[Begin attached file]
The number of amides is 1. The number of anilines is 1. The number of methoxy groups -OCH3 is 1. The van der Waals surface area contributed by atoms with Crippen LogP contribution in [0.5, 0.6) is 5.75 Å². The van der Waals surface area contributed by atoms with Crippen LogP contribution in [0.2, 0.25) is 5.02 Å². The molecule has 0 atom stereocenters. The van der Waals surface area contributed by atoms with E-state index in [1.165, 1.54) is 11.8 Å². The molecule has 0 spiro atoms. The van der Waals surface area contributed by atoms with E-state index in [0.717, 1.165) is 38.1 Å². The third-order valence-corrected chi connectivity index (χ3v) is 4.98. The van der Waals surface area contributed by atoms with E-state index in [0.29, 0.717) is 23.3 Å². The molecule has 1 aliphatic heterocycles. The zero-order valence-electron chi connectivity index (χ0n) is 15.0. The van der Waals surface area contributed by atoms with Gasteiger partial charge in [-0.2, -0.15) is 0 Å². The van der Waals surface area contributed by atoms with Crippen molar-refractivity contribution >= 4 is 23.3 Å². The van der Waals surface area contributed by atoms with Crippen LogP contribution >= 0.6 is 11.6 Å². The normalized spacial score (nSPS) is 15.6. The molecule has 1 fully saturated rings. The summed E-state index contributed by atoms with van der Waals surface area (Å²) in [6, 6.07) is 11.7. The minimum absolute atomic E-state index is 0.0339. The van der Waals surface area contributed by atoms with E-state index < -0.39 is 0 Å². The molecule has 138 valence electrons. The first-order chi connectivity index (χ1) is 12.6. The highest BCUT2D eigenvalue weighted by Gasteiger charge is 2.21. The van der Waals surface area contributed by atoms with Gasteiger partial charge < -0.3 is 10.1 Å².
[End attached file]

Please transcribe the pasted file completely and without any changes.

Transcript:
The number of amides is 1. The number of anilines is 1. The number of methoxy groups -OCH3 is 1. The van der Waals surface area contributed by atoms with Crippen LogP contribution in [0.5, 0.6) is 5.75 Å². The van der Waals surface area contributed by atoms with Crippen LogP contribution in [0.2, 0.25) is 5.02 Å². The molecule has 0 atom stereocenters. The van der Waals surface area contributed by atoms with E-state index in [1.165, 1.54) is 11.8 Å². The molecule has 0 spiro atoms. The van der Waals surface area contributed by atoms with E-state index in [0.717, 1.165) is 38.1 Å². The third-order valence-corrected chi connectivity index (χ3v) is 4.98. The van der Waals surface area contributed by atoms with E-state index in [0.29, 0.717) is 23.3 Å². The molecule has 1 aliphatic heterocycles. The zero-order valence-electron chi connectivity index (χ0n) is 15.0. The van der Waals surface area contributed by atoms with Gasteiger partial charge in [-0.2, -0.15) is 0 Å². The van der Waals surface area contributed by atoms with Crippen molar-refractivity contribution >= 4 is 23.3 Å². The van der Waals surface area contributed by atoms with Crippen LogP contribution >= 0.6 is 11.6 Å². The normalized spacial score (nSPS) is 15.6. The molecule has 1 fully saturated rings. The summed E-state index contributed by atoms with van der Waals surface area (Å²) in [6, 6.07) is 11.7. The minimum absolute atomic E-state index is 0.0339. The van der Waals surface area contributed by atoms with E-state index < -0.39 is 0 Å². The molecule has 138 valence electrons. The first-order chi connectivity index (χ1) is 12.6. The highest BCUT2D eigenvalue weighted by Gasteiger charge is 2.21. The van der Waals surface area contributed by atoms with Gasteiger partial charge < -0.3 is 10.1 Å².